You are not limited to creating links to other Web pages. You can create a link to any URLFTP sites, files that you want visitors to be able to download, newsgroups, and messages. You can even create a link to an email address.
To create other kinds of links:
Type <a href=".
Type the URL:
For a link to any file on the Web, including movies, sounds, programs, Excel spreadsheets, or whatever, type http://www.site.com/path/file.ext, where www.site.com is the name of the server and path/file.ext is the path to the desired file, including its extension.
For a link to an FTP site, type ftp://ftp.site.com/path, where ftp.site.com is the server and path is the path to the desired directory or file.
Type the label for the link, that is, the text that will be underlined or highlighted, and that when clicked upon will take the visitor to the URL referenced in step 2.
Figure 6.15. You can create links to all different kinds of URLs.
If you create a link to a file that a browser doesn't know how to handle (an Excel file, for example), the browser will either try to open a helper program to view the file or will try to download it to the visitor's hard disk. For more information, consult Of Plugins and Players on page 282.
It's a good idea to compress files that you want visitors to download. This makes them faster to download and it also protects them from being corrupted as they go from one system to another. Allume Systems (www.allume.com) has some good compression tools for both Macs and Windows machines.
Links to Usenet news groups (e.g., news:alt.soc.catalan), Telnet (e.g., telnet://lib.wuacc.edu), or even Gopher and WAIS used to be common. However, their dependence on external applications has meant their demise. Nowadays, most everything is handled directly in a browser with HTTP. For example, you can link to a Yahoo Group with a simple link: http://groups.yahoo.com/group/groupname/, where groupname is the official name of the group. Add message/number, where number is the message's id number, to link to a specific message. Of course, some Yahoo groups are private and so your visitors may be asked to log in before they reach their destination.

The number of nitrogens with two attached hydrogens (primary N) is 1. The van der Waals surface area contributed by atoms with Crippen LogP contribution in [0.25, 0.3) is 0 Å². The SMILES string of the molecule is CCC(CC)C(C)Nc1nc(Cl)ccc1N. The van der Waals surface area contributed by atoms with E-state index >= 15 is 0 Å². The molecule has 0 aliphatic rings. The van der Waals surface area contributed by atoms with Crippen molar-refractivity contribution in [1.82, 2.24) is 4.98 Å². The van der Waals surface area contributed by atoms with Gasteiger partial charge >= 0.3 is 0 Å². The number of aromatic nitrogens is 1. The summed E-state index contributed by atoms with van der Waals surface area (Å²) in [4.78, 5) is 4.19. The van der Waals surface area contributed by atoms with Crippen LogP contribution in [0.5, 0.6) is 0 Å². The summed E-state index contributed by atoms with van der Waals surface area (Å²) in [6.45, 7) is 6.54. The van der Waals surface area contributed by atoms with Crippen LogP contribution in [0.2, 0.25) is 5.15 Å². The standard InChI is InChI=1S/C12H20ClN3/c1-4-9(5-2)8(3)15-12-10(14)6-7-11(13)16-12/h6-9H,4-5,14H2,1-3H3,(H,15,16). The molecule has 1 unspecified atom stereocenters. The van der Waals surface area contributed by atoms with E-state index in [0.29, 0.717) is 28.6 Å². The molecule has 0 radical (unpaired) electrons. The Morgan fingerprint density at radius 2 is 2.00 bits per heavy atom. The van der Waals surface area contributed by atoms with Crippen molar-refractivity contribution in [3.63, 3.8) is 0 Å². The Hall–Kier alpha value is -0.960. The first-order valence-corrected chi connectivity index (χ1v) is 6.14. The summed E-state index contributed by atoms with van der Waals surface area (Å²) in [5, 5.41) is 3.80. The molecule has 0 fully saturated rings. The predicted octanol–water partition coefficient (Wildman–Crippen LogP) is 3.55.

Figure 6.16. No matter where a link goes, it looks pretty much the same in the browser (unless you wrap it around a photo). Notice that I've tried to create labels that flow with the body of the text, instead of a lot of "click me's". These are all real links. You can see where they lead by opening this page in your own browser: http://www.cookwood.com/html6ed/examples/links/newotherlinks.html
You can preface an FTP URL with name:password@ to access a private FTP site. Beware that browsers keep track of where you've been and the password you used to get there.
If you want to create an FTP link to a particular directory on the FTP site (as opposed to an individual file), simply use ftp://ftp.site.com/directory.
If you want to link to songs at the iTunes Music Store, you can use Apple's Link Maker to generate the URL (http://www.apple.com/itunes/ linkmaker/). If you are an affiliate (http://www.apple.com/itunes/affiliates/), Apple pays you a commission on songs people buy through your links.